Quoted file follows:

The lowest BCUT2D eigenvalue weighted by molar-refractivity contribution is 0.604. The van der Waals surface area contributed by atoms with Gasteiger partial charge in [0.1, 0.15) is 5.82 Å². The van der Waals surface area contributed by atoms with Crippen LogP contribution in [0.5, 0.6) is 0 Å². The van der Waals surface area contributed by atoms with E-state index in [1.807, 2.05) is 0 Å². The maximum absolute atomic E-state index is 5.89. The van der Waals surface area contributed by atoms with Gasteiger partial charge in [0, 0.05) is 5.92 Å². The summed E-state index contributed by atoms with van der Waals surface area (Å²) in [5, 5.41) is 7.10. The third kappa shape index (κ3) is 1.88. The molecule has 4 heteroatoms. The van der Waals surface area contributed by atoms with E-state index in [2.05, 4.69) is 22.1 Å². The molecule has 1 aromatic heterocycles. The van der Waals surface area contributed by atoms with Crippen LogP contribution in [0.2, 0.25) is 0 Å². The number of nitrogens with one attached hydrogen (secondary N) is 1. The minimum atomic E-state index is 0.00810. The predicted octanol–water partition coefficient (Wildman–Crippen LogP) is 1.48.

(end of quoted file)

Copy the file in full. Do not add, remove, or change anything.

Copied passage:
The lowest BCUT2D eigenvalue weighted by molar-refractivity contribution is 0.604. The van der Waals surface area contributed by atoms with Gasteiger partial charge in [0.1, 0.15) is 5.82 Å². The van der Waals surface area contributed by atoms with Crippen LogP contribution in [0.5, 0.6) is 0 Å². The van der Waals surface area contributed by atoms with E-state index in [1.807, 2.05) is 0 Å². The maximum absolute atomic E-state index is 5.89. The van der Waals surface area contributed by atoms with Gasteiger partial charge in [0, 0.05) is 5.92 Å². The summed E-state index contributed by atoms with van der Waals surface area (Å²) in [5, 5.41) is 7.10. The third kappa shape index (κ3) is 1.88. The molecule has 4 heteroatoms. The van der Waals surface area contributed by atoms with E-state index in [2.05, 4.69) is 22.1 Å². The molecule has 1 aromatic heterocycles. The van der Waals surface area contributed by atoms with Crippen LogP contribution in [0.2, 0.25) is 0 Å². The number of nitrogens with one attached hydrogen (secondary N) is 1. The minimum atomic E-state index is 0.00810. The predicted octanol–water partition coefficient (Wildman–Crippen LogP) is 1.48.